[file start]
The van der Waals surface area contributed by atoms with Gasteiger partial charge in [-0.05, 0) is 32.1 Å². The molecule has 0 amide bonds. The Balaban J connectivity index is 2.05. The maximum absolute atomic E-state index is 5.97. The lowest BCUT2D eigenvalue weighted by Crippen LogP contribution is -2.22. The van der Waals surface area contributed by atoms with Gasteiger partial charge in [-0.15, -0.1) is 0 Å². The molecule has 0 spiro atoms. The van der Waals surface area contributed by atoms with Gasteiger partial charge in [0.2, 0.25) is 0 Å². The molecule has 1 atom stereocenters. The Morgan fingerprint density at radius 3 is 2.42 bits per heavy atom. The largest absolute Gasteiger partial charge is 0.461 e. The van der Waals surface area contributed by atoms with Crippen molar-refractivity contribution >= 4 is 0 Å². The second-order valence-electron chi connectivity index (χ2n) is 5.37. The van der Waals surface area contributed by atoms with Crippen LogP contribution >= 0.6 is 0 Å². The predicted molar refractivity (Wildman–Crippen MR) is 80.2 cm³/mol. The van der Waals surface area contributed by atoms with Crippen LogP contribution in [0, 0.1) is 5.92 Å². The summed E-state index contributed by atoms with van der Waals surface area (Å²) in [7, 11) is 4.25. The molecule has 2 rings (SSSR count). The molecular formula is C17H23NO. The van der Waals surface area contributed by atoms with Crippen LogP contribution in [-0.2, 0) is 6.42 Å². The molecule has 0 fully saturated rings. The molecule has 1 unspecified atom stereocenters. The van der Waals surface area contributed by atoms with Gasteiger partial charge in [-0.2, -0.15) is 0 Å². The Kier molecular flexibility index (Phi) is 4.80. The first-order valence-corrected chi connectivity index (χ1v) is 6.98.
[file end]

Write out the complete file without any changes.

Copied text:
The van der Waals surface area contributed by atoms with Gasteiger partial charge in [-0.05, 0) is 32.1 Å². The molecule has 0 amide bonds. The Balaban J connectivity index is 2.05. The maximum absolute atomic E-state index is 5.97. The lowest BCUT2D eigenvalue weighted by Crippen LogP contribution is -2.22. The van der Waals surface area contributed by atoms with Gasteiger partial charge in [-0.15, -0.1) is 0 Å². The molecule has 0 spiro atoms. The van der Waals surface area contributed by atoms with Gasteiger partial charge in [0.2, 0.25) is 0 Å². The molecule has 1 atom stereocenters. The Morgan fingerprint density at radius 3 is 2.42 bits per heavy atom. The largest absolute Gasteiger partial charge is 0.461 e. The van der Waals surface area contributed by atoms with Crippen molar-refractivity contribution >= 4 is 0 Å². The second-order valence-electron chi connectivity index (χ2n) is 5.37. The van der Waals surface area contributed by atoms with Crippen LogP contribution >= 0.6 is 0 Å². The predicted molar refractivity (Wildman–Crippen MR) is 80.2 cm³/mol. The van der Waals surface area contributed by atoms with Crippen LogP contribution in [0, 0.1) is 5.92 Å². The summed E-state index contributed by atoms with van der Waals surface area (Å²) in [7, 11) is 4.25. The molecule has 2 rings (SSSR count). The molecular formula is C17H23NO. The van der Waals surface area contributed by atoms with Crippen LogP contribution in [-0.2, 0) is 6.42 Å². The molecule has 0 fully saturated rings. The molecule has 1 unspecified atom stereocenters. The van der Waals surface area contributed by atoms with Gasteiger partial charge in [-0.2, -0.15) is 0 Å². The Kier molecular flexibility index (Phi) is 4.80. The first-order valence-corrected chi connectivity index (χ1v) is 6.98.